A Hidden gem in Ireland
County Wicklow may not immediately spring to mind as an ‘overseas’ holiday destination but if exploring the Wicklow Mountains National Park, visiting ancient ruins or soaking up the scenery appeal then this could be the place for you.
The scenery in County Wicklow is truly breahttaking
Exciting and unexpected discoveries are the highlights of any touring adventure – and there were plenty in store for us during our stay at Hidden Valley resort.
County Wicklow may not immediately spring to mind as a destination for an ‘overseas’ holiday but if days out exploring in the 20,000-hectare Wicklow Mountains National Park appeal, not to mention the chance to see ancient ruins or simply soak up scenic grandeur, this could be the place for you.
Our base was Rathdrum, which sits high on the western side of the Avonmore Valley and is only 50 miles south of Dublin, and is ideal for your discovering this beautiful region. The village has a buzzing centre, decent shops, a well-stocked supermarket and several highly recommended eating establishments. We stopped for an excellent lunch at The Coffin Shed – despite its macabre name we enjoyed service with a smile and a jovial atmosphere.
The Hidden Valley site is tucked away with wooded surroundings and skirted by the River Avonmore. It features a dedicated area around a lake for caravans and motorhomes while attractions on site (for an additional fee) include the Splash Valley Aqua Park – a floating adventure playground filled with inflatable obstacles – as well as fishing and boating, while the kids’ outdoor adventure park is free for residents to enjoy. Also look out for the Lakeside Restaurant, with its ice cream parlour, and cinema nights (from Easter, at weekends throughout the high season).
The boating lake at Hiidden Valley where there are many activities to keep you entertained
Despite the many fun things to do on site (or even the temptation to do little more than sit back and enjoy the surroundings), I would urge you to get out and explore. Nearby Glendalough, meaning ‘valley of two lakes’, is home to the remains of a monastic settlement founded by St Kevin in the 6th century. Spending time here is an atmospheric experience as you marvel at buildings dating from the medieval period and later, including the 30m-high Round Tower, Priests’ House and cathedral. Keen walkers can pick up a map of the various walking trails in the area.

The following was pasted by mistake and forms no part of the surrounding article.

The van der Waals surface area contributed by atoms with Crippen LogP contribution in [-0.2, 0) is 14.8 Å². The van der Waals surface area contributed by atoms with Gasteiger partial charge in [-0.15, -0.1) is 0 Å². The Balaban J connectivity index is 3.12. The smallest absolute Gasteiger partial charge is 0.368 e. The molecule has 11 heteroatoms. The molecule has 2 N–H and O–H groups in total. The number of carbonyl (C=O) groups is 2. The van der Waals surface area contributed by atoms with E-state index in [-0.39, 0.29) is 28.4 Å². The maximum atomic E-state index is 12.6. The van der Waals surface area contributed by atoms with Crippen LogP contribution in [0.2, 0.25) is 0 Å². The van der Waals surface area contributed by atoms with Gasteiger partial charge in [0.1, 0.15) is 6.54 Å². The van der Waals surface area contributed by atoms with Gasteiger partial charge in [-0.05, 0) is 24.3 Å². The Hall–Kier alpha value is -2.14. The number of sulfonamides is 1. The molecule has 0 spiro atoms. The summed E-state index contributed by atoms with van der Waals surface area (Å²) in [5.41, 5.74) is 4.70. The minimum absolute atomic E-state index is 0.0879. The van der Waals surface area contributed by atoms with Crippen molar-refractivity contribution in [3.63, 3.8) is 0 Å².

Powerscourt Estate, about 16 miles south of Dublin and set against the backdrop of the Great Sugar Loaf mountain, boasts stunning gardens that include ornamental lakes, an Italian Garden, Japanese Garden and wooded valley where you will find the Pepperpot Tower – a fascinating cannon- topped structure modelled on a pepperpot from Lord Powerscourt’s dining table. You should also take in the beautiful, 121m-high Powerscourt Waterfall, about four miles from the main estate.
The gardens at Powerscourt Estate with Great Sugar Loaf mountain in the background
All the while vying for attention in these parts is Great Sugar Loaf. Sitting apart from the peaks of the Wicklow Mountains, its distinctive conical shape makes it one of Ireland’s most iconic landmarks – a climb to its modest summit rewards the energetic with views taking in Dublin city and even as far away as Snowdonia in Wales.
On your return journey to the site you could take a detour to join the Old Military Road (R115) that runs along the spine of the mountains. It was constructed during the early 1800s to open up the region to the British Army following the 1798 rebellion and is one of the most scenic drives in the country. Highlights include the Sally Gap, where an extraordinary explosion of colour will have you stopping and reaching for the camera. From here you can take the R759 and stop to admire views of ‘The Guinness Lake’ – otherwise known as Lough Tay. The shape of this body of water, its dark colour and the white sand on its northern shore lend it its nickname!
At Shekina Sculpture Garden – another of the many beautiful gardens in County Wicklow - works of art in different mediums by Irish artists are strategically placed among the plants and flowers, stirring the senses and causing you to ponder. Yet another unexpected – and wonderfully enlightening discovery – on our County Wicklow adventure.